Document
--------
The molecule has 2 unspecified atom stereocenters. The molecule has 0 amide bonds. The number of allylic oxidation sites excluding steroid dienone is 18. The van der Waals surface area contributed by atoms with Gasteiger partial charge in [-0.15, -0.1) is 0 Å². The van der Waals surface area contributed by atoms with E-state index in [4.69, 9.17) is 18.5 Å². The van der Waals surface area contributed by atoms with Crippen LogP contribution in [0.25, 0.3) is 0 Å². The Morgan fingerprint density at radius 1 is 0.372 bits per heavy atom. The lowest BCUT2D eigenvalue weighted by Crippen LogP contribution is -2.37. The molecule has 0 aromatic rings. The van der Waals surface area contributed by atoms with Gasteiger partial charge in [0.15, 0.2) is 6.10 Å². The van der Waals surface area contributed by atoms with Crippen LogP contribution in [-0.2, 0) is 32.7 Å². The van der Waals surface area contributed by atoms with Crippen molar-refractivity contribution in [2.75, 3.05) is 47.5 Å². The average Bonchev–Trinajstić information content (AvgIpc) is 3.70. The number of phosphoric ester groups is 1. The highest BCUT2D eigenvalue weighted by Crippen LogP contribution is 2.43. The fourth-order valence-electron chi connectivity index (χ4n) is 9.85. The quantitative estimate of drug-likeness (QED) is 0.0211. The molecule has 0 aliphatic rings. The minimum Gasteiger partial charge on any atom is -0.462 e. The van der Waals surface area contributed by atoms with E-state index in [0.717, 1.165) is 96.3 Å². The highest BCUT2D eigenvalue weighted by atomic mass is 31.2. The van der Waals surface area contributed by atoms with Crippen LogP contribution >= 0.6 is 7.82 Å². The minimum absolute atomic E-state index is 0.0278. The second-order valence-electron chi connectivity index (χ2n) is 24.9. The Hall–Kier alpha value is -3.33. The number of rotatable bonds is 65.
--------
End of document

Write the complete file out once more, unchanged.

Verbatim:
The molecule has 2 unspecified atom stereocenters. The molecule has 0 amide bonds. The number of allylic oxidation sites excluding steroid dienone is 18. The van der Waals surface area contributed by atoms with Gasteiger partial charge in [-0.15, -0.1) is 0 Å². The van der Waals surface area contributed by atoms with E-state index in [4.69, 9.17) is 18.5 Å². The van der Waals surface area contributed by atoms with Crippen LogP contribution in [0.25, 0.3) is 0 Å². The Morgan fingerprint density at radius 1 is 0.372 bits per heavy atom. The lowest BCUT2D eigenvalue weighted by Crippen LogP contribution is -2.37. The molecule has 0 aromatic rings. The van der Waals surface area contributed by atoms with Gasteiger partial charge in [0.15, 0.2) is 6.10 Å². The van der Waals surface area contributed by atoms with Crippen LogP contribution in [-0.2, 0) is 32.7 Å². The van der Waals surface area contributed by atoms with Crippen molar-refractivity contribution in [2.75, 3.05) is 47.5 Å². The average Bonchev–Trinajstić information content (AvgIpc) is 3.70. The number of phosphoric ester groups is 1. The highest BCUT2D eigenvalue weighted by Crippen LogP contribution is 2.43. The fourth-order valence-electron chi connectivity index (χ4n) is 9.85. The quantitative estimate of drug-likeness (QED) is 0.0211. The molecule has 0 aliphatic rings. The minimum Gasteiger partial charge on any atom is -0.462 e. The van der Waals surface area contributed by atoms with E-state index in [0.717, 1.165) is 96.3 Å². The highest BCUT2D eigenvalue weighted by atomic mass is 31.2. The van der Waals surface area contributed by atoms with Crippen LogP contribution >= 0.6 is 7.82 Å². The minimum absolute atomic E-state index is 0.0278. The second-order valence-electron chi connectivity index (χ2n) is 24.9. The Hall–Kier alpha value is -3.33. The number of rotatable bonds is 65.